The View from Sixth Grade

Ellen Berg
July 19, 2002

Ellen Berg, a sixth-grade language arts teacher in St. Louis, Missouri has been writing weekly on-line diary entries about her experiences for the past two school years, offering a detailed and personal look at her classroom struggles and successes.

Her diary on the MiddleWeb site pulls no punches when it comes to describing troubles with discipline, burnt-out colleagues, struggles with her principal, and challenging students. But it also reveals the joys and pleasures of working with children at the famously moody and mercurial age between childhood and adolescence.

Connect for Kids Editor Susan Phillips recently asked Berg about what she has learned in her years at Turner Middle School in St. Louis, Mo., where close to 90 percent of the students are African-American, and as many as 95 percent qualify for free or reduced-price lunch.

What makes middle school special, from a teacher's perspective?
My favorite thing about working with middle school students is helping them work from the concrete to the abstract. This fits in with an even larger issue, change. My kids are going through all sorts of changes, and I like the challenges and excitement.

They are weird (as they are supposed to be), I am weird (I never grew out of it), and so we mesh well.

What do you think your students need to find in your classroom and in their school? Are they finding it?
I think they need my patience, support, preparation, fairness, consistency, respect, high expectations. Middle school kids are always in a flux of love and hate—with the teacher, the subject area, their peers, themselves—and being a constant in their lives (even as they roll their eyes when you tell them to put their purses in their lockers or to stop passing notes) is important.

I think my kids get that from me most of the time. I am still struggling to keep some consistency—it is difficult not to change things midstream when you realize it isn't working.

As a school, I believe we have a long way to go. An assembly, a new procedure, even expectations concerning uniforms might be handed down five minutes before it's supposed to be implemented.

Just before you started your first year teaching at Turner, how did you imagine your ideal classroom?
You're going to laugh—in my mind, I had envisioned something out of Dangerous Minds [a movie in which Michelle Pfeiffer plays a teacher in a tough inner-city school] where I would bond strongly with my kids, win them over, and at the end we would all be singing campfire songs together. I thought that because I said something or valued it, my kids would automatically cleave to my passion and become star pupils. I just knew everyone would work quietly and behave nicely.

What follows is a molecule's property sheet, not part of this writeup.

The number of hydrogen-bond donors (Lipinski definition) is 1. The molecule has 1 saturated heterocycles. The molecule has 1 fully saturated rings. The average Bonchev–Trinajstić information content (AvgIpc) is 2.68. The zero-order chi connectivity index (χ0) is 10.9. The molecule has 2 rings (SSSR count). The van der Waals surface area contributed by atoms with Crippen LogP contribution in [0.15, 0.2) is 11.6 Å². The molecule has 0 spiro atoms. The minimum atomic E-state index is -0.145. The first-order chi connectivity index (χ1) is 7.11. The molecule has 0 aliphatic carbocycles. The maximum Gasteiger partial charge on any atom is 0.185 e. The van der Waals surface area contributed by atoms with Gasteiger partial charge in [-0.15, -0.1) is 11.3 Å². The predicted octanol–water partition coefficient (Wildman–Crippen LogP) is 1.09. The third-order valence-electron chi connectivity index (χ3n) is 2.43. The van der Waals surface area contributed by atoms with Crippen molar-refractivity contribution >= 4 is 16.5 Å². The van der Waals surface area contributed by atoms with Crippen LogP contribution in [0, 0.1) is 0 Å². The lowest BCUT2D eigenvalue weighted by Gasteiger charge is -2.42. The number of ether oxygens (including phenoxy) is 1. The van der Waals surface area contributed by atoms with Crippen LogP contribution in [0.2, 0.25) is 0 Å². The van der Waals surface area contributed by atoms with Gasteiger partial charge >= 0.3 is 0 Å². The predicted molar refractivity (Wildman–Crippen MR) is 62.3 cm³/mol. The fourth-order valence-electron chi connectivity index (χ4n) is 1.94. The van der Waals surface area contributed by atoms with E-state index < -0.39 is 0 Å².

Now, after six years, when you imagine your ideal classroom, how is it different?
My ideal classroom is one where, on any given day, students are involved and on task. I see kids up, moving about, working in groups, working on computers, practicing lines in the hallway with minimal supervision. These are things I have witnessed many times in my classroom, but I have yet to recreate it daily. My ideal classroom is one in which, though we may not always agree with one another, we do respect each others' ideas. (Here is a diary entry for a day that came close.)

What is one key thing that you have learned about teaching and about students?
Never lower your expectations. All kids can achieve at high levels; the more I expect, the more I challenge them, the better work I get from them.

What kind of parental involvement do you have in your classroom?
I think this is my weakest area. Time is a rare commodity, and since I have not made parental involvement a priority, it is usually the last item on the list. I send a "Friday Folder" home each week with each student's general progress and behavior; I call home with concerns about discipline. I call each one of my parents at the beginning of the year to introduce myself. It is minimal at best.

I would like to get parents more involved; but I feel like I'm muddling through it all. That said, I do have a very good relationship with my parents. I have a reputation for being fair, holding high expectations, and treating their children well.

You've written in your diary about your doubts that a reform model will really make a difference in your school. What are the barriers to reform? What does reform take?
First of all, people who believe change is possible, not only in themselves and their lives, but in the children they teach. Second, is that people have to be willing to work. If you are someone who is falling asleep, copying ditto sheets, laughing and playing and telling dirty jokes, telling kids they are just going to go to jail or get pregnant, you are not working.

I think in order for real school reform to take place anywhere, but maybe especially in a school where kids come to us so far behind, EVERYONE must be fully involved and invested. The principal, teachers, teaching assistants, other support staff, janitors—everyone must be on the same page, hold the same expectations, and preach the same message.

Reform is really hard stuff. It is so much easier to go through the motions of the program and not embrace the spirit, then blame the kids for the failure. Or the parents.

As I wrote in one of my diary entries, I still hope that there may be enough of us at Turner who crave more to make it all worthwhile. If the committed staff members receive the assistance and work together in study groups and are able to see what a "good" school does, won't we all benefit? Won't our students be more successful? Won't some of us, at least, feel more nourished and invigorated?

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Susan Phillips is the former editor of Connect for Kids.


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